Child & Spousal Support
Texas Divorce Lawyer
The transitions a family faces when going through divorce include working out continued financial support. Where finances were once pooled together to cover expenses as a family, now spouses must individually adjust to covering their own needs. In addition, both parents are still obligated to financially support the children, and arrangements need to be determined for sharing this responsibility as well.
Child Support in Texas
A couple may arrive at an agreement for child support out of court, either by themselves, through a negotiated settlement using their lawyers, or by means of alternative dispute resolution. When a settlement cannot be reached, the court will determine child support.
The Texas Family Code provides guidelines for calculating child support. At the Law Office of Milissa C. Barrick, we help clients use the formula contained in state statutes, which addresses factors such as the number of children in the family, if the party is already paying support for children from a previous marriage, and special needs that exceed the guidelines.
A very basic child support calculation guideline for one child is as follows:
- 20 percent of the non-custodial parent’s net income
- Health Insurance costs for that child
- 50% of uncovered medical expenses
- Net income less than $8,550/month pays the presumed guideline maximum
- Net income of $8,550/month or greater pays $1500/month in child support
Other circumstances may affect the amount of child support, and we will ask you about such factors to ensure proper child support amounts are presented to the court or for a negotiated settlement.
For more information about child support calculation, see the Texas State Family Code.
In addition to assisting with child support calculation for payments, our firm also helps clients with other child support related issues:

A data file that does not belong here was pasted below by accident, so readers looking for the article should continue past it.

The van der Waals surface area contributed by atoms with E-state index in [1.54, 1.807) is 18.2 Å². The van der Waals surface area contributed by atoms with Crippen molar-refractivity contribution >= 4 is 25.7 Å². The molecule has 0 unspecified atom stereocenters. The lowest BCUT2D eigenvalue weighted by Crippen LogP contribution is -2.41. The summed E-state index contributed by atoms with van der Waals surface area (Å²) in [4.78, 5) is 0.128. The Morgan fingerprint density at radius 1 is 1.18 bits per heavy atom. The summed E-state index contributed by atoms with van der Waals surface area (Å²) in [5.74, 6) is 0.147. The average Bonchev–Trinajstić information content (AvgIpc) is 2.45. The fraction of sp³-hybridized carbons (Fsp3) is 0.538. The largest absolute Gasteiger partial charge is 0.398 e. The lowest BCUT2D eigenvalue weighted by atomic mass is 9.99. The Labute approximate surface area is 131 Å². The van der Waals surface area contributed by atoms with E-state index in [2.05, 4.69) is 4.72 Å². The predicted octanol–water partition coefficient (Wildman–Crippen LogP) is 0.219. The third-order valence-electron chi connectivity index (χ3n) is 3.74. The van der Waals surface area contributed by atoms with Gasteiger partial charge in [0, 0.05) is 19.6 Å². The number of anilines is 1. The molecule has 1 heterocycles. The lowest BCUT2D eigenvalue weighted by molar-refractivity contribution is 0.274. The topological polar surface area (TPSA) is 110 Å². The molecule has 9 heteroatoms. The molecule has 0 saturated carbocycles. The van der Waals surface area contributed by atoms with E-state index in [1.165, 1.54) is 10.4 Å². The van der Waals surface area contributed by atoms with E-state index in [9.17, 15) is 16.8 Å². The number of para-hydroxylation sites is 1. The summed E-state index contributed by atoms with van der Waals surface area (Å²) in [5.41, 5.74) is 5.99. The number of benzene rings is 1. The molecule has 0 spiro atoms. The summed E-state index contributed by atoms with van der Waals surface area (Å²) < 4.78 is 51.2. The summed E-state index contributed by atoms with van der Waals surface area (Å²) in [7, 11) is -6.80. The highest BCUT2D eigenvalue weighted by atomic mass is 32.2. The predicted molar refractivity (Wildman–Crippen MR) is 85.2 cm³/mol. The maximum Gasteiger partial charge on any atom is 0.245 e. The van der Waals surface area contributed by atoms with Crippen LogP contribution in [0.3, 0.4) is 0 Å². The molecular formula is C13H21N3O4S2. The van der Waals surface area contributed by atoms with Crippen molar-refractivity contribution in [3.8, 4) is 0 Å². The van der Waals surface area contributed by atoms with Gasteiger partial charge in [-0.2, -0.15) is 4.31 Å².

- Temporary Child Support Orders
- Modification of Child Support Orders
- Enforcement of Child Support
- Health insurance issues related to Child Support
Temporary Spousal Support | Alimony | Maintenance
While spousal support, spousal maintenance and alimony all describe financial support provided to a spouse after divorce or annulment, they have different meanings and applications.
Temporary Spousal Support
The court may order temporary spousal support while a divorce case is pending. Fewer restrictions apply in qualifying for temporary child support than for maintenance. For example, a spouse married less than 10 years may qualify for temporary spousal support, but does not qualify for maintenance.
Alimony is a contractual agreement between spouses where one party agrees to make payments to the other after divorce, under their own terms, for as long as they agree. Because contractual alimony is considered a debt and not an obligation, the courts cannot enforce alimony payments the way they can maintenance or temporary spousal support. Parties may be held in contempt of court for failing to pay maintenance or temporary spousal support.
Maintenance may only be obtained by court order as an award and is not arranged through negotiated settlements.
According to §8.051, " A spouse may qualify for maintenance if:
- The spouse from whom payment is sought was convicted (including deferred adjudication) for a criminal offense involving family violence and
- the offense occurred within two years of the date that the request for divorce, annulment, etc…was filed
- it occurred while the divorce was pending
- The marriage was in excess of 10 years and
- The spouse seeking support lacks sufficient property, including property divided by the Family Code (i.e. by the judge) to provide minimum reasonable needs,
- Is unable to support himself/herself because of a physical or mental disability
- Is the custodian of a child with a physical or mental disability that requires that parent to stay at home with the child (of any age)
- The spouse lacks the earning ability in the labor market to provide minimum needs for that spouse."
Maintenance is seldom awarded in divorce, and when awarded, it is designed to be temporary assistance until the spouse can become self-supportive. An exception would be a spouse caring for a physically or mentally disabled child, in which case maintenance could be indefinite.
To learn more about spousal or child support and how the Texas law office of Milissa C. Barrick can help you through a difficult time, take advantage of our free initial consultation. Call our Tyler office at (903) 533-0008 to schedule a free 30 minute consultation, or Contact Us by Email. We hold your communication in the strictest of confidence.
Child and Spousal Support Lawyer serving Texas residents at home and abroad, whether you are in the military or employed overseas.
We serve East Texas, including the cities of Tyler, Flint, Bullard, Whitehouse, Chandler, Longview, Athens, Jacksonville, Henderson, Gilmer, Quitman, Canton, Palestine, Gladewater and Kilgore.